I recently got a letter from Kenneth Prewitt, who runs the Bureau of the Census. "Please be as accurate and complete as you can in filling out your census form," he writes.
The "please" implies that I have a choice, that I'd be doing Ken a favor by responding to his questionnaire. This is a bit misleading, since, as he notes, "Title 13 of the United States Code…requires that you answer these questions."
Ken is too tactful to say so, but the law actually provides for a $100 fine if I decline to satisfy his curiosity. I can be fined $500 if I make stuff up–if I lie about my age, say, or claim to be a Native Hawaiian.
But Ken doesn't mention the fines. In its initial overture, at least, the Census Bureau is emphasizing the carrot rather than the stick. The census form I received features cheerful assurances such as, "Your answers are important! Every person in the Census counts."
A document on the bureau's Web site is similarly upbeat. "Everybody Is Number One in the Census," it declares. "Participating in the census is in everyone's best interest."
How so? Well, you might have thought the census had something to do with a distant, bloated national government. But it's actually all about "community," as the census form explains:
* "Census information helps your community get financial assistance for roads, hospitals, schools, and more."
* "Information about children helps your community plan for child care, education, and recreation."
* "Knowing about age, sex, and race helps your community better meet the needs of everyone."
* "Your answers help your community plan for the future."
If, like most people, you received the "short form," you may be wondering why "your community" cares about the color of your skin or why it needs to know whether you rent or own your home. If you were lucky enough to get the "long form," which was sent to about one in six households, you have even more reason to be puzzled.
The long form has 53 questions, many of which are divided into parts. Among other things, it asks about your marital status, your ethnic background, your education, your job, your income, your mortgage, the value of your home, your expenses, and the equipment in your bathrooms and kitchens.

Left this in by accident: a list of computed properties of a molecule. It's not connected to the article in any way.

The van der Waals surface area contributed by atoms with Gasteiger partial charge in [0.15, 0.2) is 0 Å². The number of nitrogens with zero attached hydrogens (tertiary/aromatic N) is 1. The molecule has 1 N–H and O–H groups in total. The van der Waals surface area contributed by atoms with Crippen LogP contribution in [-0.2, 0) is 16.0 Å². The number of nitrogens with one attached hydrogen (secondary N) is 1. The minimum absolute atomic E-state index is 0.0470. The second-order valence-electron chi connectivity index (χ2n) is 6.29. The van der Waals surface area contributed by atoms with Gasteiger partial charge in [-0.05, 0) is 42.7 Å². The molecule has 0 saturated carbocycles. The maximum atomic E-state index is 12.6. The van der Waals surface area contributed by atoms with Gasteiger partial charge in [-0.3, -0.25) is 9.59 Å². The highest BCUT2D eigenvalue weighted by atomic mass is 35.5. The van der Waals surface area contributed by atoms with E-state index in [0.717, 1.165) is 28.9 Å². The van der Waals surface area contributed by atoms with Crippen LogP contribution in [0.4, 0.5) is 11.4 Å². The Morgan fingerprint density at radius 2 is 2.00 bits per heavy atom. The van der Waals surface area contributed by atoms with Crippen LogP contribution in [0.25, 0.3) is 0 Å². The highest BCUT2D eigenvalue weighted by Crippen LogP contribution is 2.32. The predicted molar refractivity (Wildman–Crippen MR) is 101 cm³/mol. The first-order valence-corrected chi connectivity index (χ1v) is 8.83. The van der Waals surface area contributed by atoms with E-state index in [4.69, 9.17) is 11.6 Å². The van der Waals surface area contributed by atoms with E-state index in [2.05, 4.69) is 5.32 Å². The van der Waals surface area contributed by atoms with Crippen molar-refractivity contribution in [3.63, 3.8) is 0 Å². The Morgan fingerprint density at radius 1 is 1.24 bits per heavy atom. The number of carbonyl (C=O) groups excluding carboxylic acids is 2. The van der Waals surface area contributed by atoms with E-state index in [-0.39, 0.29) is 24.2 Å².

The government also wants to know whether you own a car, what time you leave for work, and how you get there. It asks if you have trouble bathing, getting dressed, or remembering things.
Oddly, the form does not ask about incontinence or impotence. Probably an oversight.
When you see how nosy the Census Bureau is, you start to understand why it is bending over backward to justify its work. "The Census Bureau recognizes," its Web site says, "that different segments of the population respond in different ways and with different levels of trust and willingness to participate in the census."
Some segments of the population respond this way: "Leave me alone. Mind your own damned business."
Last time around, 35 percent of households neglected, forgot, or refused to fill out the questionnaires, prompting followup calls or visits by census workers. It's doubtful that Americans have become more trusting of their government or less concerned about their privacy in the decade since then.
As part of its effort to boost the response rate, the bureau offers a 100-page brief in defense of the census. It begins by acknowledging that people may wonder why today's census is so much more intrusive than the "actual enumeration" authorized by the Constitution for the purpose of apportioning representatives.
"The short answer is that the principle of accuracy, which was the basis for establishing the census in 1790, still holds true today," the bureau says. "Just as the Founding Fathers sought an accurate way of distributing the House seats, so too have modern legislators turned to the decennial census as the primary basis for an accurate distribution of fiscal resources."
In other words, never mind whether the census is constitutional; it's useful. The rest of the document explains how, laying out a long list of boondoggles, meddling regulations, and income redistribution schemes that rely on information from the census.
Like the census itself (once you get past the "enumeration" part), these programs are not authorized by the Constitution. All in all, the Census Bureau makes a pretty persuasive case–against participating in the census.